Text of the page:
Reading Tablature
or
How to (almost) Read Music Without Really Reading It

In college guitar classes, when it came to the time that I would introduce tablature, I got four students to volunteer to become temporary thespians. The cast included Mom, Johnny One Note, SuperMusician, and a narrator. Once I found four worthy volunteers (it wasn't difficult) I directed them to read the following mini-play that I had written. It was always a great way to introduce the subject of tablature. Just for fun, perhaps you could find three friends to join you and read it!

Below the mini-play is a simple example of basic tablature that will hopefully form a quick introduction to how tablature works for the guitar. Tablature is not the same as a music staff - the former has six lines while the latter has five. Each line represents one of the six strings on a guitar. Keep in mind that the top line of tablature represents the highest-pitched string, which is the string located closest to the floor. (It sounds the highest despite being located lowest physically. The lowest-sounding string is located highest. In other words, it's basically upside down! Is it any wonder why we guitar players are sometimes confused while reading music?!) ;-)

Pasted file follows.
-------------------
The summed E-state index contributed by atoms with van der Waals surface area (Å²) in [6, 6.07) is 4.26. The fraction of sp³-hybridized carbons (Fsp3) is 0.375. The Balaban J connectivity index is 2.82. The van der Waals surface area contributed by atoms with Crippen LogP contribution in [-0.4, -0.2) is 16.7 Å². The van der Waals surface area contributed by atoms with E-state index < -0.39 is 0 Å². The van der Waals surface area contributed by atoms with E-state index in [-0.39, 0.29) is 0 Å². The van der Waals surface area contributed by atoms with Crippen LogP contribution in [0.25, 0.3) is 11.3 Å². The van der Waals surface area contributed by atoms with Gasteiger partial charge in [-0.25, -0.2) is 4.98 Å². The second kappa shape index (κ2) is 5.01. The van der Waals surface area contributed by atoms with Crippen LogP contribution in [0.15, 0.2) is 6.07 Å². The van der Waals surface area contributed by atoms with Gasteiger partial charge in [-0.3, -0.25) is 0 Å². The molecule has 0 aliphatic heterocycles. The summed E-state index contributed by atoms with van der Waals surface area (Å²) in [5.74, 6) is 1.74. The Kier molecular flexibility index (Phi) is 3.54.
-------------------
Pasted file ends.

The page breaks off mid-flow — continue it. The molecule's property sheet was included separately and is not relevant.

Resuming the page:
Tablature has been in existence for centuries in various forms. If you're interested, check out the seminal book by James Tyler: The Early Guitar: A History and Handbook. TIP: Find some early German tablature from centuries ago and try to read it - it will blow you away!

Jeff Anvinson, owner/operator of JLA Music

Reading Tablature - copyright 1997 Jeffrey L Anvinson

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